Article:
A study published on August 9, 2019, by the American Journal of Managed Care shows that when the elderly have access to chiropractic care, the expenditures for spine related problems decreases.
The purpose of the study, as stated by the authors was, "Chiropractic care is a service that operates outside of the conventional medical system and is reimbursed by Medicare. Our objective was to examine the extent to which accessibility of chiropractic care affects spending on medical spine care among Medicare beneficiaries."
This study looked at health records of 84,679 older adults enrolled in Medicare who had moved at least once from 2010 to 2014. The researchers checked to see if these Medicare recipients moved from an area of higher access to chiropractors to an area of lower access, or from an area of low access to a higher access area.
The researchers would then look at the expenditures for these people to see if relocating to a new area with either a higher or lower density of chiropractors had an effect on overall spending for medical spine-related conditions. The researchers also adjusted their results of account for any availability changes in medical care. With this, the results obtained would be purely due to the accessibility of chiropractic care.
The study reports the financial impact that spine related conditions has by noting, "Back pain and neck pain are associated with an estimated direct cost of $86 billion to the United States economy." The study also reports, "Approximately one-fourth of all adults will experience nonspecific back pain during a 3-month period, and at any one point in time, approximately 30% of older adults suffer from back pain."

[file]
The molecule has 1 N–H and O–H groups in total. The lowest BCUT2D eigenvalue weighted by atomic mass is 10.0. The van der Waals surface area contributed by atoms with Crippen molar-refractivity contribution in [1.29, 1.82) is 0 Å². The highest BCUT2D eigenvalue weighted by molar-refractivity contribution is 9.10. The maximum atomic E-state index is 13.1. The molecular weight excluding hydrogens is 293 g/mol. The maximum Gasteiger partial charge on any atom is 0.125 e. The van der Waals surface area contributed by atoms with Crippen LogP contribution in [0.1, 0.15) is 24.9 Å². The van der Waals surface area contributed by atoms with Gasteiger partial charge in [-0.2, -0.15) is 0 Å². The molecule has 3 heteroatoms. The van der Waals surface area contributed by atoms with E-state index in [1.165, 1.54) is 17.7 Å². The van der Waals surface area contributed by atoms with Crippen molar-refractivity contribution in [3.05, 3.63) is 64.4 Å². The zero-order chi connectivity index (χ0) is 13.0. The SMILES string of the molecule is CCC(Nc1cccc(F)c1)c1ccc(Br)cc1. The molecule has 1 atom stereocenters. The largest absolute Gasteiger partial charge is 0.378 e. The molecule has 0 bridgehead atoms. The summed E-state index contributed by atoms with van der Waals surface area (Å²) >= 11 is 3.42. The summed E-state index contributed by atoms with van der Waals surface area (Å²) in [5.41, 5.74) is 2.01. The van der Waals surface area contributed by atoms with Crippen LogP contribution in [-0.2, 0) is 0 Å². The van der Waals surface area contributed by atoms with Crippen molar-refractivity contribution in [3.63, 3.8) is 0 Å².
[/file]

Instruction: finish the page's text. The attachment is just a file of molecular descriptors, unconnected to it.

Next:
Chiropractic care is widely used by the U.S. population as the study states. "With more than 100 million visits for spine conditions each year the chiropractic profession is the largest health service that operates outside of the conventional medical system and the only such service reimbursed by Medicare."
The importance of this type of information was explained by the researchers when they described the usage of chiropractic for the population is covered by Medicare. "Medicare spends $400 million to $500 million on chiropractic care each year and chiropractic care has been scrutinized several times by the Office of the Inspector General. A prior study uncovered an association between higher accessibility of chiropractic care and lower reliance on primary care services, suggesting that chiropractic care may substitute for medical care."
This study showed that overall there was a statistically significant reduction in costs for medical care of spine conditions when chiropractic care was more readily available. In their conclusion, the authors summed their findings by saying, "Among older adults, access to chiropractic care may reduce medical spending on services for spine conditions."